Our house rich with items to eat off of was next found to be lacking to deal with the inevitable conclusion of those meals some hours after. From the get go there was some amount of confusion as to what constituted common items amongst the 4 of us. One extreme was Knaus who felt that all items had set ownership that was sacrosanct to the level of severe retaliation. At the other end, to no great surprise, was Jason who held a more socialist view of ‘from each according to their means and to each according to their needs’; a philosophy that coincided well with his complete lack of means and high degree of needs. He was the basis of my suspicion that those who argued strongest for equal distribution of wealth are universally those willing to do the least amount to get it. A number of threats managed to clear up any confusion with him over the notion of ‘house detergent’, ‘house beer’ and ugh, ‘house soap’. The last was verified by Aaron who was the lucky one to find a blond short and curly on his Irish Spring. Toilet paper, due to the frequent presence of guests, had to be a house item.

        The problem with house items is that everyone has high motivation to use them to their fullest utility, and almost none to procure them on one’s own dime. In the beginning we attempted to be civil about it, taking turns and all, but that quickly degraded into a number of unfortunate incidents where napkins, paper towels, or worse, coffee filters, had to be used in place of the real thing. Aaron, still brash from the table adventure, became our official roll man; probably because he had the largest backpack. During lull times he would hunt the bathrooms of Lockwood, waiting for them to empty out and steal each and every roll. This hunting ground proved less attractive once he was warned that his timing coincided with an underground homosexual rendezvous point. From there he moved on to the computer labs as it was unlikely that those who occupied them would prove much threat.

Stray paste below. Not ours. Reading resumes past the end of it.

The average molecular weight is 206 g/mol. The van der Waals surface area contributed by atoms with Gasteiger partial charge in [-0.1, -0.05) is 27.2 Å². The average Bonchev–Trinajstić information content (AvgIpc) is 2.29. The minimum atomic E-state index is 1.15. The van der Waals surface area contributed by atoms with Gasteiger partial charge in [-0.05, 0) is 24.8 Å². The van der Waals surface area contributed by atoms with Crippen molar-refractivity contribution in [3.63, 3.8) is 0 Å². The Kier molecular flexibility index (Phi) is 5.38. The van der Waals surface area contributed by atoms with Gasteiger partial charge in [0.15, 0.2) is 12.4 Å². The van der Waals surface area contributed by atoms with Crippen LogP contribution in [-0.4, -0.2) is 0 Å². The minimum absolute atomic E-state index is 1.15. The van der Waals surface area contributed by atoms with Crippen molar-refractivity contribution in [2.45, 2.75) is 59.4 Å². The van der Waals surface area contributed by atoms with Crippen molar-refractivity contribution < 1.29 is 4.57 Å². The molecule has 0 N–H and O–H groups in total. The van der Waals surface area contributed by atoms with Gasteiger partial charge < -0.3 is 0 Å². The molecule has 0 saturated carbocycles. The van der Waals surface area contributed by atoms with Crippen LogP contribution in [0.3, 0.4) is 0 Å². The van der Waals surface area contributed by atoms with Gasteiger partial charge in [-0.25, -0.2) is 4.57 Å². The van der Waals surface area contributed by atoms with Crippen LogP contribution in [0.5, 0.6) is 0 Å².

Although it was considered to be bad form to steal from each other, it would happen from time to time, primarily based on need. Food was the primary target, especially when the loss could be covered up. For that reason I cultivated a liking for items none of the rest could stomach, such as anchovy pizza and tins of sardines. The item we really wanted to steal was cable, from Jason. Jason, always low on cash, late with the rent, and complete non-contributor to those few items designated house ones, had the audacity to have cable installed, but only in his bedroom. It was a slap in the face that stung like blazes and once again, we coveted. Paul was the project leader; assigned the task of splitting the cable off and running it to the living room TV as well as only he claimed the knowledge to make this happen. Happen it never did; as I said, Paul was assigned as the task leader, thus guaranteeing no action would ever take place. I consoled myself by immunizing my nose to the stench through increasing exposure, and dragging a chair into his room when he was away to watch MST3K, the X Files, and an occasional very special episode of Blossom.